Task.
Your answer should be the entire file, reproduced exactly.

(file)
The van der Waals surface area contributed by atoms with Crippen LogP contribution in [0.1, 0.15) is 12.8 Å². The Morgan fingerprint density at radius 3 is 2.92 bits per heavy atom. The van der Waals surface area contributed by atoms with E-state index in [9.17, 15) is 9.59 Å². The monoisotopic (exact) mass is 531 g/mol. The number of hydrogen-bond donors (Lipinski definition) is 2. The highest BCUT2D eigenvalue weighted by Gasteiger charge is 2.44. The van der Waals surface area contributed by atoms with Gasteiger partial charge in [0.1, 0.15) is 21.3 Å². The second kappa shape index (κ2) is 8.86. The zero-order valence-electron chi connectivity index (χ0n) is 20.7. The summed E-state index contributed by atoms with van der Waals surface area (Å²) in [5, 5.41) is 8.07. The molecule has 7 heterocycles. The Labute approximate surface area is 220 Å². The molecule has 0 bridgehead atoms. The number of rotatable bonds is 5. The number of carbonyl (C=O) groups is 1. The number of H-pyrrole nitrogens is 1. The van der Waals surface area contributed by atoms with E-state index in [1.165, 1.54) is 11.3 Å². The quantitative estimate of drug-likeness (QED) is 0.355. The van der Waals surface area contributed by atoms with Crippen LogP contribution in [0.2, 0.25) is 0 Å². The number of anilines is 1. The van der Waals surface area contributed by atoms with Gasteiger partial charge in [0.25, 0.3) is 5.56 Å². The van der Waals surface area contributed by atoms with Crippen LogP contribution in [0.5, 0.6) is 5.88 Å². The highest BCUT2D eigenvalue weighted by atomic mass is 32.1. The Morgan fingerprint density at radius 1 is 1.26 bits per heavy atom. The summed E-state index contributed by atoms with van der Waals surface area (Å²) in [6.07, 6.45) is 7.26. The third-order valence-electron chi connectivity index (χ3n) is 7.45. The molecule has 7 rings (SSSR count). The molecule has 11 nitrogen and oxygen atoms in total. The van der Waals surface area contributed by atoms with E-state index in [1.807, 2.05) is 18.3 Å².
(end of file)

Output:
The van der Waals surface area contributed by atoms with Crippen LogP contribution in [0.1, 0.15) is 12.8 Å². The Morgan fingerprint density at radius 3 is 2.92 bits per heavy atom. The van der Waals surface area contributed by atoms with E-state index in [9.17, 15) is 9.59 Å². The monoisotopic (exact) mass is 531 g/mol. The number of hydrogen-bond donors (Lipinski definition) is 2. The highest BCUT2D eigenvalue weighted by Gasteiger charge is 2.44. The van der Waals surface area contributed by atoms with Gasteiger partial charge in [0.1, 0.15) is 21.3 Å². The second kappa shape index (κ2) is 8.86. The zero-order valence-electron chi connectivity index (χ0n) is 20.7. The summed E-state index contributed by atoms with van der Waals surface area (Å²) in [5, 5.41) is 8.07. The molecule has 7 heterocycles. The Labute approximate surface area is 220 Å². The molecule has 0 bridgehead atoms. The number of rotatable bonds is 5. The number of carbonyl (C=O) groups is 1. The number of H-pyrrole nitrogens is 1. The van der Waals surface area contributed by atoms with E-state index in [1.165, 1.54) is 11.3 Å². The quantitative estimate of drug-likeness (QED) is 0.355. The van der Waals surface area contributed by atoms with Crippen LogP contribution in [0.2, 0.25) is 0 Å². The number of anilines is 1. The van der Waals surface area contributed by atoms with Gasteiger partial charge in [0.25, 0.3) is 5.56 Å². The van der Waals surface area contributed by atoms with Crippen LogP contribution in [0.5, 0.6) is 5.88 Å². The highest BCUT2D eigenvalue weighted by atomic mass is 32.1. The Morgan fingerprint density at radius 1 is 1.26 bits per heavy atom. The summed E-state index contributed by atoms with van der Waals surface area (Å²) in [6.07, 6.45) is 7.26. The third-order valence-electron chi connectivity index (χ3n) is 7.45. The molecule has 7 rings (SSSR count). The molecule has 11 nitrogen and oxygen atoms in total. The van der Waals surface area contributed by atoms with E-state index in [1.807, 2.05) is 18.3 Å².